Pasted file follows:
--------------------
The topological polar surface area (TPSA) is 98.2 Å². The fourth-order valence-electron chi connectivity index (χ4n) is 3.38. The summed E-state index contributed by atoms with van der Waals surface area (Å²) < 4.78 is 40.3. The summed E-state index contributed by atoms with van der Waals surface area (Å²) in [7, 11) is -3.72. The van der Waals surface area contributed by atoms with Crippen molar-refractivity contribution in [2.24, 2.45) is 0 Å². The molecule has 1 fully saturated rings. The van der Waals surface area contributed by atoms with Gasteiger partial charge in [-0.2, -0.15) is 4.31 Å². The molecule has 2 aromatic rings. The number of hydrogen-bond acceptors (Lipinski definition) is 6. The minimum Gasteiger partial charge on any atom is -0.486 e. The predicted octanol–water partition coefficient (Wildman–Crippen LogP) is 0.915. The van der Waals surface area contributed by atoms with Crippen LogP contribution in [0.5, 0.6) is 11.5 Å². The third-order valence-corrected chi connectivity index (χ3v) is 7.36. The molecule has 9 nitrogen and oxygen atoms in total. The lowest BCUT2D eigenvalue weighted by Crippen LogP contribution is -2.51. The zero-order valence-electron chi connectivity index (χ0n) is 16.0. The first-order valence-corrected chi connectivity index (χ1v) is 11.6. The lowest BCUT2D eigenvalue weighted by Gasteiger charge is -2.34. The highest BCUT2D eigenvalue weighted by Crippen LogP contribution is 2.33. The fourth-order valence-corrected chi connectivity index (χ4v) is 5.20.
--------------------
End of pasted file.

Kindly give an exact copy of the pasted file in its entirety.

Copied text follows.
The topological polar surface area (TPSA) is 98.2 Å². The fourth-order valence-electron chi connectivity index (χ4n) is 3.38. The summed E-state index contributed by atoms with van der Waals surface area (Å²) < 4.78 is 40.3. The summed E-state index contributed by atoms with van der Waals surface area (Å²) in [7, 11) is -3.72. The van der Waals surface area contributed by atoms with Crippen molar-refractivity contribution in [2.24, 2.45) is 0 Å². The molecule has 1 fully saturated rings. The van der Waals surface area contributed by atoms with Gasteiger partial charge in [-0.2, -0.15) is 4.31 Å². The molecule has 2 aromatic rings. The number of hydrogen-bond acceptors (Lipinski definition) is 6. The minimum Gasteiger partial charge on any atom is -0.486 e. The predicted octanol–water partition coefficient (Wildman–Crippen LogP) is 0.915. The van der Waals surface area contributed by atoms with Crippen LogP contribution in [0.5, 0.6) is 11.5 Å². The third-order valence-corrected chi connectivity index (χ3v) is 7.36. The molecule has 9 nitrogen and oxygen atoms in total. The lowest BCUT2D eigenvalue weighted by Crippen LogP contribution is -2.51. The zero-order valence-electron chi connectivity index (χ0n) is 16.0. The first-order valence-corrected chi connectivity index (χ1v) is 11.6. The lowest BCUT2D eigenvalue weighted by Gasteiger charge is -2.34. The highest BCUT2D eigenvalue weighted by Crippen LogP contribution is 2.33. The fourth-order valence-corrected chi connectivity index (χ4v) is 5.20.